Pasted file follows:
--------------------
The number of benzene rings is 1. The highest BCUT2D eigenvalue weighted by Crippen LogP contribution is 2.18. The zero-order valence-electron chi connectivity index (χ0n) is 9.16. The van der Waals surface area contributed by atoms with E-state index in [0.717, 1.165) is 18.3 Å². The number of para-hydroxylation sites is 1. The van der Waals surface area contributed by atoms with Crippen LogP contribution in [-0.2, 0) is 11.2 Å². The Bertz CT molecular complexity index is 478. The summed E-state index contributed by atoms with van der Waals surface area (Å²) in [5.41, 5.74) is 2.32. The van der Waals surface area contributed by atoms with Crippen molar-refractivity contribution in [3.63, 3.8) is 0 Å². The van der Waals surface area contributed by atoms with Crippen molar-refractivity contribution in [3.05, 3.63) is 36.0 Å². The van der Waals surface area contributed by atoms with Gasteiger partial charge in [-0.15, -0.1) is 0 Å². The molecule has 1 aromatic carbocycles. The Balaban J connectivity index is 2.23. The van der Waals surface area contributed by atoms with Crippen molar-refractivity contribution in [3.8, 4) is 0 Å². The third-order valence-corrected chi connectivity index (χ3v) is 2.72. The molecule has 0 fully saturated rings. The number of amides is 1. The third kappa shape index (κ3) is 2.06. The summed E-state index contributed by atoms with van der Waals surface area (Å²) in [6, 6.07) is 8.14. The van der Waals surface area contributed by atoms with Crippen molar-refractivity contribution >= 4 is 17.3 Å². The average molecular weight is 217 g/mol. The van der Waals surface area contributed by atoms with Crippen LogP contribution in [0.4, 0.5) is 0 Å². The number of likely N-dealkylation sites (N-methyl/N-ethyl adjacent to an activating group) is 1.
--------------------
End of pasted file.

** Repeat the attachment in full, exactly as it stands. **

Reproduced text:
The number of benzene rings is 1. The highest BCUT2D eigenvalue weighted by Crippen LogP contribution is 2.18. The zero-order valence-electron chi connectivity index (χ0n) is 9.16. The van der Waals surface area contributed by atoms with E-state index in [0.717, 1.165) is 18.3 Å². The number of para-hydroxylation sites is 1. The van der Waals surface area contributed by atoms with Crippen LogP contribution in [-0.2, 0) is 11.2 Å². The Bertz CT molecular complexity index is 478. The summed E-state index contributed by atoms with van der Waals surface area (Å²) in [5.41, 5.74) is 2.32. The van der Waals surface area contributed by atoms with Crippen molar-refractivity contribution in [3.63, 3.8) is 0 Å². The van der Waals surface area contributed by atoms with Crippen molar-refractivity contribution in [3.05, 3.63) is 36.0 Å². The van der Waals surface area contributed by atoms with Gasteiger partial charge in [-0.15, -0.1) is 0 Å². The molecule has 1 aromatic carbocycles. The Balaban J connectivity index is 2.23. The van der Waals surface area contributed by atoms with Crippen molar-refractivity contribution in [3.8, 4) is 0 Å². The third-order valence-corrected chi connectivity index (χ3v) is 2.72. The molecule has 0 fully saturated rings. The number of amides is 1. The third kappa shape index (κ3) is 2.06. The summed E-state index contributed by atoms with van der Waals surface area (Å²) in [6, 6.07) is 8.14. The van der Waals surface area contributed by atoms with Crippen molar-refractivity contribution >= 4 is 17.3 Å². The average molecular weight is 217 g/mol. The van der Waals surface area contributed by atoms with Crippen LogP contribution in [0.4, 0.5) is 0 Å². The number of likely N-dealkylation sites (N-methyl/N-ethyl adjacent to an activating group) is 1.